A Jewish man was killed and four of his friends were badly wounded when they came under attack on Sunday after visiting the tomb of the biblical patriarch Joseph in the Palestinian-controlled town of Nablus (biblical Shechem) in the so-called "West Bank."
One of the victims told Israel's Channel 2 News that the attackers were Palestinian Authority police officers.
"We entered the tomb, everything was as usual, give a kiss to the grave. We go out, we enter a car, and see the victim's vehicle drive past us us," the man said. "Suddenly a policeman draws his gun shoots into the rear window and shouts Allahu Akbar (Allah is Great)."
Killed in the initial burst of fire was 25-year-old Ben Yosef Livnat, nephew of Israeli Minister of Culture and Science Limor Livnat (Likud). Livnat leaves behind a wife and four young children.
One of the other Jewish men wounded in the attack reportedly remains in critical condition.
Israeli Prime Minister Benjamin Netanyahu has vowed to do everything possible to bring the murderers to justice. But because the perpetrators are Palestinian police officers, it is extremely difficult for Israel to go after them.
Netanyahu has demanded that the Palestinian Authority take "severe" action against the terrorists, but the latest reports from the Palestinian media are that the PA has "no leads."
Given its location in a fully Palestinian-controlled area, Joseph's Tomb is off-limits to Israelis without prior coordination with the Israeli army. But that doesn't stop groups of Hassidic Jews belonging to the Breslov sect from regularly visiting the holy site.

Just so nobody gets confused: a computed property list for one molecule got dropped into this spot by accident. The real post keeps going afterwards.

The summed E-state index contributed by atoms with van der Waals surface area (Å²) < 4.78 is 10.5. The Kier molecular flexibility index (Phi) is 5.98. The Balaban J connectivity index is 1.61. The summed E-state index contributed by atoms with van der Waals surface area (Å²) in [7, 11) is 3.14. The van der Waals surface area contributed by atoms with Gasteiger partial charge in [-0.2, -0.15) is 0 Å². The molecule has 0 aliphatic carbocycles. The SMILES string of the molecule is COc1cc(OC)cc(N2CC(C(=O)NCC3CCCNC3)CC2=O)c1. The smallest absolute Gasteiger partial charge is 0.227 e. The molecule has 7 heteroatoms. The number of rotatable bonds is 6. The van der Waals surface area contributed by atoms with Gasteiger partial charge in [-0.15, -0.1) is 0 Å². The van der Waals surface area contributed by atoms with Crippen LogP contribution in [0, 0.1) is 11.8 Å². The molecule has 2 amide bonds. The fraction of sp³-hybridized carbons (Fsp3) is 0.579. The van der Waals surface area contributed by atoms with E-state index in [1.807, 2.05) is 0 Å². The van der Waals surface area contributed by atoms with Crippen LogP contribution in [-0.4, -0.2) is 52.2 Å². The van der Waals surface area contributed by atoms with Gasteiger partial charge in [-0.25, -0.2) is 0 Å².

When Israel signed the Oslo Accords with the Palestinian Authority in 1995, it was determined that Joseph's Tomb would remain an Israeli enclave under the control of the IDF so that Jewish worshippers could continue to visit.
It remained that way until the start of the Al Aqsa Intifada (or Oslo War) in 2000, when a Palestinian mob backed up by Palestinian Authority paramilitary forces attacked the Israeli soldiers stationed at the tomb.
An Israeli soldier of Druze ethnicity was killed in the battle.
Following the assault, Israel agreed to hand Joseph's Tomb over to the Palestinian Authority with the promise that it would be preserved and that Jews would continue to be able to visit.
Just hours later, Palestinian police officers and civilians ransacked the tomb, pickaxed its dome and set fire to the small compound.